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Harnessing Workplace Horsepower


How to position superior performance as an asset, not a threat.

In my last dispatch, I challenged Minyanites to separate the thoroughbreds from the plow horses in their organizations. Unfortunately, such segregation is already under way - but not for the right reasons. As an executive coach and organization development specialist, I see too many thoroughbreds being put out to pasture or sent to the glue factory while plow horses continue to fill mission-critical positions and pack away hefty compensation packages.

My challenge should be more accurately stated: "Showing organizational preference to the thoroughbreds when cutting the herd." It appears daffy at first blush to drive the movers, shakers and power makers out of an organization in favor of desk jockeys who neither move, shake, nor generate any power. But the reason for this phenomenon is just as looney. Thoroughbreds are sacrificed to preserve the comfort zones of the plow horses, thus preserving the placid, bucolic environment senior executives (senior executives, that is, who have too much time on their hands to sabotage thoroughbreds) prefer on the executive floors and C-wings.

True to their Minyanite core values, my challenge immediately returned to me from the thoroughbreds wanting to know how they can fight back, swim against the current, defy the odds and generally reverse the trend. Take heart. There's good news: Thoroughbreds have what it takes to beat the plow horses at their own game.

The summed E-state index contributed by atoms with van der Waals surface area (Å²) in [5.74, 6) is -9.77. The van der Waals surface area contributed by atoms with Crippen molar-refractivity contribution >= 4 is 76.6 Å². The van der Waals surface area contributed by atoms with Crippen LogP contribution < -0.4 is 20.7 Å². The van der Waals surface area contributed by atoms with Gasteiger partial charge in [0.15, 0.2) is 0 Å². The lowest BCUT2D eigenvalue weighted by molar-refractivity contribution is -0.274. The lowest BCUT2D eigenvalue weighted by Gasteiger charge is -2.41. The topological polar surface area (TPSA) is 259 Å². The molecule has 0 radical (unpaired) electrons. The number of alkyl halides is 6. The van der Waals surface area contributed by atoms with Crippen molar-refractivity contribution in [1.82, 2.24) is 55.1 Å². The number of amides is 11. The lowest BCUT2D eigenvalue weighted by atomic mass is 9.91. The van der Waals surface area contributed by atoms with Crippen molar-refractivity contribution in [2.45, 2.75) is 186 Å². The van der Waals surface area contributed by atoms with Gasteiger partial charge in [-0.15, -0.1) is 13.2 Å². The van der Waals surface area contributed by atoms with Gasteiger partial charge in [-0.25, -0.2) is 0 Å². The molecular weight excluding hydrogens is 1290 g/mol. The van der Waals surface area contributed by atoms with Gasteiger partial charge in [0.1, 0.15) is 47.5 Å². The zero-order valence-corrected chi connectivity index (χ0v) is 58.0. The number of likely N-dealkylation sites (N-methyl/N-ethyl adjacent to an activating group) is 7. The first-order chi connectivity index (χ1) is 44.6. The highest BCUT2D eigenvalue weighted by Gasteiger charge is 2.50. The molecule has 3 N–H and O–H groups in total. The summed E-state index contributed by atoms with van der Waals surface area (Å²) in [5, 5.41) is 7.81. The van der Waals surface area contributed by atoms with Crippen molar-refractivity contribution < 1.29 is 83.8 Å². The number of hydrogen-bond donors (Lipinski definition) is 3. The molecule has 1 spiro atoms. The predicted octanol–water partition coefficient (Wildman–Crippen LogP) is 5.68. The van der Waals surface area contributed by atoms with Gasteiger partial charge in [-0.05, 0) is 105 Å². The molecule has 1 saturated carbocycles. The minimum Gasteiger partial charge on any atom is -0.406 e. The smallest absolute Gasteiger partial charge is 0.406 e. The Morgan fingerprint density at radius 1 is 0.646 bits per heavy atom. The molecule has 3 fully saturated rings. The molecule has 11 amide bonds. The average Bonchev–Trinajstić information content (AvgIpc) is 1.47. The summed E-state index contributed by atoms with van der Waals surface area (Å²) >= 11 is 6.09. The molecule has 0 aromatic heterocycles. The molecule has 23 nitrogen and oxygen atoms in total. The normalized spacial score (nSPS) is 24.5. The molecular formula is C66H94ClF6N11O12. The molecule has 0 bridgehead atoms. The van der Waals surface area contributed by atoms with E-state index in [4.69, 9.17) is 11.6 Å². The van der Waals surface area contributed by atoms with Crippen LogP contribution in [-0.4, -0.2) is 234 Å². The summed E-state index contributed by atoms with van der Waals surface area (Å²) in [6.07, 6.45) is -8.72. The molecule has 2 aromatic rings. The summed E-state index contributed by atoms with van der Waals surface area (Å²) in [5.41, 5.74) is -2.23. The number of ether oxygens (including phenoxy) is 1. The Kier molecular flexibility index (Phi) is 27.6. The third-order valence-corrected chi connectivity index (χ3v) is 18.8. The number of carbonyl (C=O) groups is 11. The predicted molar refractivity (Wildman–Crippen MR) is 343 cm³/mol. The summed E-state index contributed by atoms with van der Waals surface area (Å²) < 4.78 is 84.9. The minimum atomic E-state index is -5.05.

If the game was a 9.5 furlong sprint to the finish line at the Preakness, the outcome would be a no-brainer. But the game is more cagy than that. Thoroughbreds need to harness their sheer horsepower in favor of more horse sense. The way to get you and your agenda promoted over your plodding colleagues is to become the boss's thoroughbred.

Study the Big Kahuna's habits and preferences in food, wine, sports, ballet, theater, hot cars or whatever. What magazines does the big boss subscribe to? How is the big office decorated? That tells you which language, vocabulary and metaphors will resonate with the Big One. Then you study his or her business philosophy and vision for the company and go on a campaign to become the champion for that vision.

Don't blow your own boss out of the way in the process, but if you're a Ford (F) employee, study Chief Executive Allan Mulally. At eBay (EBAY), study Meg Whitman. At Procter & Gamble (PG), put Alan G. Lafley under the microscope. At Ogilvy & Mather, Shelly Lazarus. At Costco (COST), study James Sinegal. At Xerox (XRX) do your research on Anne Mulcahy. At the end of the day, it's their will, not yours, that will be done.

Make sure that your proposals and daily, weekly and quarterly activities are considered in alignment with the agenda as it's handed down from up high. When someone inquires how you know so much about C-suite philosophies, credit your boss with "keeping you in the loop."

As corny and contrived as all this seems, the point is to have your superior horsepower seen as an asset to the corporate agenda rather than a threat to the comfort zones of your less zealous colleagues. Keep your thoroughbred status from being marginalized or even outsized by keeping your horsepower between the company's navigational beacons as the most senior management calibrates them.

You might consider yourself a thoroughbred thundering across the 10 furlongs at the Kentucky Derby, but if the chatter in executive circles portrays you more as a bull in a china shop, you'll face extinction. When you align your mind and muscle with the corporate vision and your boss's comfort zone, you will be fed and watered and protected and pampered like an endangered species. Most of all, you'll be allowed to run.
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